NEW DELHI: Dirty surroundings of airports have made landings and take offs a risky affair in India. Garbage in the vicinity and open meat shops on airport approach paths attract birds and bring them dangerously close to incoming and outgoing planes, which very often result in bird hits.
While, almost all airlines say this is a routine feature, which causes hardships to passengers and great expense on repairing the damage to the aircraft, an airline has now compiled all such incidents over the past 13 months and reported a staggering 84 hits during that period. The idea - to attract authorities' attention to this problem.
India's largest private carrier Jet Airways - whose plane carrying the Indian and Australian cricket teams had to return to Nagpur last month after suffering a hit - has recorded incidents from October 2006 to date. The number is very high for just one airline. Jet operates 350 flights daily, and is second only to national carrier's figure of over 550.
Luckily for the airline, 49 incidents did not see the aircraft getting damaged, although, in many of these cases, the flights were delayed. But the sheer figure of 84 hits in 13 months for just one carrier is scary, admit aviation industry insiders. Damages reported in other cases include - engine blades getting damaged, dent on aircraft, cracks on some external equipment, windows getting shattered, and flaps getting hit.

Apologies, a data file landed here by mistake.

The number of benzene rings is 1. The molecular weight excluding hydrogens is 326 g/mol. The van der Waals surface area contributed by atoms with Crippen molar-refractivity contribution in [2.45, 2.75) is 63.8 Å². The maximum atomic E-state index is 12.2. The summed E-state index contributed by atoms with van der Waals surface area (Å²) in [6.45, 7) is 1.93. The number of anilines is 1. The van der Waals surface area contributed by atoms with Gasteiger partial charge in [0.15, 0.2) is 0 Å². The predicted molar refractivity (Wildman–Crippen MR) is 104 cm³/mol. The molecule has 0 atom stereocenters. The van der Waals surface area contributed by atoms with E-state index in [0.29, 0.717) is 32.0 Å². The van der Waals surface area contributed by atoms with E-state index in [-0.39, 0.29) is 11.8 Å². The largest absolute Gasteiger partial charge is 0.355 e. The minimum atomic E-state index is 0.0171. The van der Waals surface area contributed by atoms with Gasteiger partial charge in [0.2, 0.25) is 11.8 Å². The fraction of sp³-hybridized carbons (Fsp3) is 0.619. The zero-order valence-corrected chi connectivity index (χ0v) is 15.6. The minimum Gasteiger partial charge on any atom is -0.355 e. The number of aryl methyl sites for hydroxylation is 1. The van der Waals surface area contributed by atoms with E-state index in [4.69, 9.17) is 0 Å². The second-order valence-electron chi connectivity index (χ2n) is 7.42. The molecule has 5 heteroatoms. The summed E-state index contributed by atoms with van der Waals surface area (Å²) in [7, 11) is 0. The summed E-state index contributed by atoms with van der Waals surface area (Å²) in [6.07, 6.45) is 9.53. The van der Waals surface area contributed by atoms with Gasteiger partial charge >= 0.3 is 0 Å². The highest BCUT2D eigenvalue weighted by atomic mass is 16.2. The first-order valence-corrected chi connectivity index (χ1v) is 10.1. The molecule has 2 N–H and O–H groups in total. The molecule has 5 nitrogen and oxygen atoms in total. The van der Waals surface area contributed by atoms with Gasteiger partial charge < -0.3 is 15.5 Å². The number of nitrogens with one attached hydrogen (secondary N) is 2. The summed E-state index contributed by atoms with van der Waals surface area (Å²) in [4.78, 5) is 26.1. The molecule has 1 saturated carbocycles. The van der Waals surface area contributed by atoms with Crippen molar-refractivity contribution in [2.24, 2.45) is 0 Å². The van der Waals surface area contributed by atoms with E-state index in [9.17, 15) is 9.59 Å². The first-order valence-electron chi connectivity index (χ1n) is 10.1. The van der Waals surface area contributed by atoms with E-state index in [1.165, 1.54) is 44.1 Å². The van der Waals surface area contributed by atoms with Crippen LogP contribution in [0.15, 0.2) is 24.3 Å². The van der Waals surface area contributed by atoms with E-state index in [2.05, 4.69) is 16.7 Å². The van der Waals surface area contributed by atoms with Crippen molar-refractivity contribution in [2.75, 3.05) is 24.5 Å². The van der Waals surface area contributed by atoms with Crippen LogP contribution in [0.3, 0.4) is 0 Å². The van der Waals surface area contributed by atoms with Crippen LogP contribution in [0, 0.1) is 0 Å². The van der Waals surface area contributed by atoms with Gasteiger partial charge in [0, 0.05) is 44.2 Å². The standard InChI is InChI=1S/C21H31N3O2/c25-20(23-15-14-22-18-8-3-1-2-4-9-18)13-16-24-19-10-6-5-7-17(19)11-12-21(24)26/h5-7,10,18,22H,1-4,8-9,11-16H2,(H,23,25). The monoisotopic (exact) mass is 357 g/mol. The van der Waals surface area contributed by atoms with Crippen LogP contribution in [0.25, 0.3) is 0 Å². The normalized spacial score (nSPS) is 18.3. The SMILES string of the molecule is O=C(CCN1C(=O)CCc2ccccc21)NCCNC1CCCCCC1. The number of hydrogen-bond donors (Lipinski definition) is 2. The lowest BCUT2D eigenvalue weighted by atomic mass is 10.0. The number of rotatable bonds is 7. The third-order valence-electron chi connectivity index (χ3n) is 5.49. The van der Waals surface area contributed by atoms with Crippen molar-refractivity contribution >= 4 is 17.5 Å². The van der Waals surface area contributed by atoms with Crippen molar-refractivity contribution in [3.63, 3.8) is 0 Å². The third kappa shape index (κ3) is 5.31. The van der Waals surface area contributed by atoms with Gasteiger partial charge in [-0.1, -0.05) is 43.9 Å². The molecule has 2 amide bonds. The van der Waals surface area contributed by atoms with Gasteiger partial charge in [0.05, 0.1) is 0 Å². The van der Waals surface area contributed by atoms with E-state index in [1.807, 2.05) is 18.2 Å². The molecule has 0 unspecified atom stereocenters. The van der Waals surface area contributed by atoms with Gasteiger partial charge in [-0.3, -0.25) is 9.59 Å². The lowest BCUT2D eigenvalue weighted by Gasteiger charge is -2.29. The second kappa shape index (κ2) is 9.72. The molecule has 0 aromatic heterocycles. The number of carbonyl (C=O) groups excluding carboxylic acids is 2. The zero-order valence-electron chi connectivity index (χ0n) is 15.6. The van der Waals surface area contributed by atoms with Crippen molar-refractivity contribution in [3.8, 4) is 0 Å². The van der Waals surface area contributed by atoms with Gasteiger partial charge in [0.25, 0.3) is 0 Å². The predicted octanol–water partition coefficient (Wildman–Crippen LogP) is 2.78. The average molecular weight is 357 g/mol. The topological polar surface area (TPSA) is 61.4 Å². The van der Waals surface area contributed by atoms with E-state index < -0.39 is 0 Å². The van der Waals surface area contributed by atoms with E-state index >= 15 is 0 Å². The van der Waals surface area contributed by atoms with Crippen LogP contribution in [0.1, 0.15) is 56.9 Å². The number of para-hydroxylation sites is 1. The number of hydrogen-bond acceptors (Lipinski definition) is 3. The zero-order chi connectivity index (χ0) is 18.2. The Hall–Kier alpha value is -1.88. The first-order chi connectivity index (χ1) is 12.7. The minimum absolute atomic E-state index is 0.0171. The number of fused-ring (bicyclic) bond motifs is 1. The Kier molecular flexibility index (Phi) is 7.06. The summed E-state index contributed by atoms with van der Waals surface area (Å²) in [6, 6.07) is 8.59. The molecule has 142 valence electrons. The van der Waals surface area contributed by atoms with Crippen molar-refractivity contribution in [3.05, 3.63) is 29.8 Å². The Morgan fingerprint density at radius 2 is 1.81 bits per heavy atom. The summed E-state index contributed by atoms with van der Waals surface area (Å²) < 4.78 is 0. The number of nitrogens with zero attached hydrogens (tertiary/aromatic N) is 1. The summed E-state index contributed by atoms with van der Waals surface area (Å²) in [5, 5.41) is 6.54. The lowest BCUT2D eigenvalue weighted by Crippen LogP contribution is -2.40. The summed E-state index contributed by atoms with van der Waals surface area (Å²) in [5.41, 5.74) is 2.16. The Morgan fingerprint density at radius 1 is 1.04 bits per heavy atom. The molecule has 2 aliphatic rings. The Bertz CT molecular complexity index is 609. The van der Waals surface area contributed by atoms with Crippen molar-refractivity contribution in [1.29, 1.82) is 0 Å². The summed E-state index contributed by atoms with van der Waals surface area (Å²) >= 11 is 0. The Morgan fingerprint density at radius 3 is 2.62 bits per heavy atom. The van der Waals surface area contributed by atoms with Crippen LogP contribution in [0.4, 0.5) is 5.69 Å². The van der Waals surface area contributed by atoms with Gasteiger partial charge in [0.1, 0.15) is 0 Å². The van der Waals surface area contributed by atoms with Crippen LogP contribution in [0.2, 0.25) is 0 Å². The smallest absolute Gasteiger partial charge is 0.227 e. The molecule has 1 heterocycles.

Last month, for instance, a Brussels-Delhi flight suffered a bird hit in Delhi and the wing got dented. As a result, the Delhi-Brussels flight was cancelled that day and Jet's London-Mumbai flight had to be rerouted via Brussels to accommodate passengers there.
The airline has rated Ahmedabad, Delhi, Mumbai, Vadodara, Hyderabad and Bangalore as being prone to bird hits. Other places like Bhopal, Rajkot, Nagpur and Kolkata also faces the problem but not frequently.
A team will meet regularly to identify loopholes that could lead to problems like communication gap between ATC and pilot and unauthorized presence of people or vehicles on runways.
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